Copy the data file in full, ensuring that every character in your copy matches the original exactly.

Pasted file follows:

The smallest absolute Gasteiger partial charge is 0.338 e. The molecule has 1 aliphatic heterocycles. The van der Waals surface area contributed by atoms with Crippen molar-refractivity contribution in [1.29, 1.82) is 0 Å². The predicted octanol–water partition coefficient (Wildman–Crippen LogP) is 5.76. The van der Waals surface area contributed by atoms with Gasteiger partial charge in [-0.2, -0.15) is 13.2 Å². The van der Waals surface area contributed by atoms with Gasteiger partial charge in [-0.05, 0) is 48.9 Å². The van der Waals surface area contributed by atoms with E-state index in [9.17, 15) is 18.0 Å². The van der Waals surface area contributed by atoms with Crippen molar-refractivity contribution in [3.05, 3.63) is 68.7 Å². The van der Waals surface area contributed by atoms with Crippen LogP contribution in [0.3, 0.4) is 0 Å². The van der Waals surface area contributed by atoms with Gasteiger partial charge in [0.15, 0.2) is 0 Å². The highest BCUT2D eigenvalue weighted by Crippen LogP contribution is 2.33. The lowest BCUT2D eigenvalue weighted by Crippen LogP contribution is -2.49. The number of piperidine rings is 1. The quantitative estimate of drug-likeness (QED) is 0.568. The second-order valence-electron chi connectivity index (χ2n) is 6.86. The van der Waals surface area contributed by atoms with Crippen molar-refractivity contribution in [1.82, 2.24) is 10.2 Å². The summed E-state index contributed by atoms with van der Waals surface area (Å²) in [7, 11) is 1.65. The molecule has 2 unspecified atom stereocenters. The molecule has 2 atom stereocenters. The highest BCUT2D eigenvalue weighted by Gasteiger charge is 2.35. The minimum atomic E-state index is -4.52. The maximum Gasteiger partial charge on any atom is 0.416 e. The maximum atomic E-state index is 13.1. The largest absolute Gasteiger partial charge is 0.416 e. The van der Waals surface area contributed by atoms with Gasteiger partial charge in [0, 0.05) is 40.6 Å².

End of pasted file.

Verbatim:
The smallest absolute Gasteiger partial charge is 0.338 e. The molecule has 1 aliphatic heterocycles. The van der Waals surface area contributed by atoms with Crippen molar-refractivity contribution in [1.29, 1.82) is 0 Å². The predicted octanol–water partition coefficient (Wildman–Crippen LogP) is 5.76. The van der Waals surface area contributed by atoms with Gasteiger partial charge in [-0.2, -0.15) is 13.2 Å². The van der Waals surface area contributed by atoms with Gasteiger partial charge in [-0.05, 0) is 48.9 Å². The van der Waals surface area contributed by atoms with E-state index in [9.17, 15) is 18.0 Å². The van der Waals surface area contributed by atoms with Crippen molar-refractivity contribution in [3.05, 3.63) is 68.7 Å². The van der Waals surface area contributed by atoms with Crippen LogP contribution in [0.3, 0.4) is 0 Å². The van der Waals surface area contributed by atoms with Gasteiger partial charge in [0.15, 0.2) is 0 Å². The highest BCUT2D eigenvalue weighted by Crippen LogP contribution is 2.33. The lowest BCUT2D eigenvalue weighted by Crippen LogP contribution is -2.49. The number of piperidine rings is 1. The quantitative estimate of drug-likeness (QED) is 0.568. The second-order valence-electron chi connectivity index (χ2n) is 6.86. The van der Waals surface area contributed by atoms with Crippen molar-refractivity contribution in [1.82, 2.24) is 10.2 Å². The summed E-state index contributed by atoms with van der Waals surface area (Å²) in [7, 11) is 1.65. The molecule has 2 unspecified atom stereocenters. The molecule has 2 atom stereocenters. The highest BCUT2D eigenvalue weighted by Gasteiger charge is 2.35. The minimum atomic E-state index is -4.52. The maximum Gasteiger partial charge on any atom is 0.416 e. The maximum atomic E-state index is 13.1. The largest absolute Gasteiger partial charge is 0.416 e. The van der Waals surface area contributed by atoms with Gasteiger partial charge in [0, 0.05) is 40.6 Å².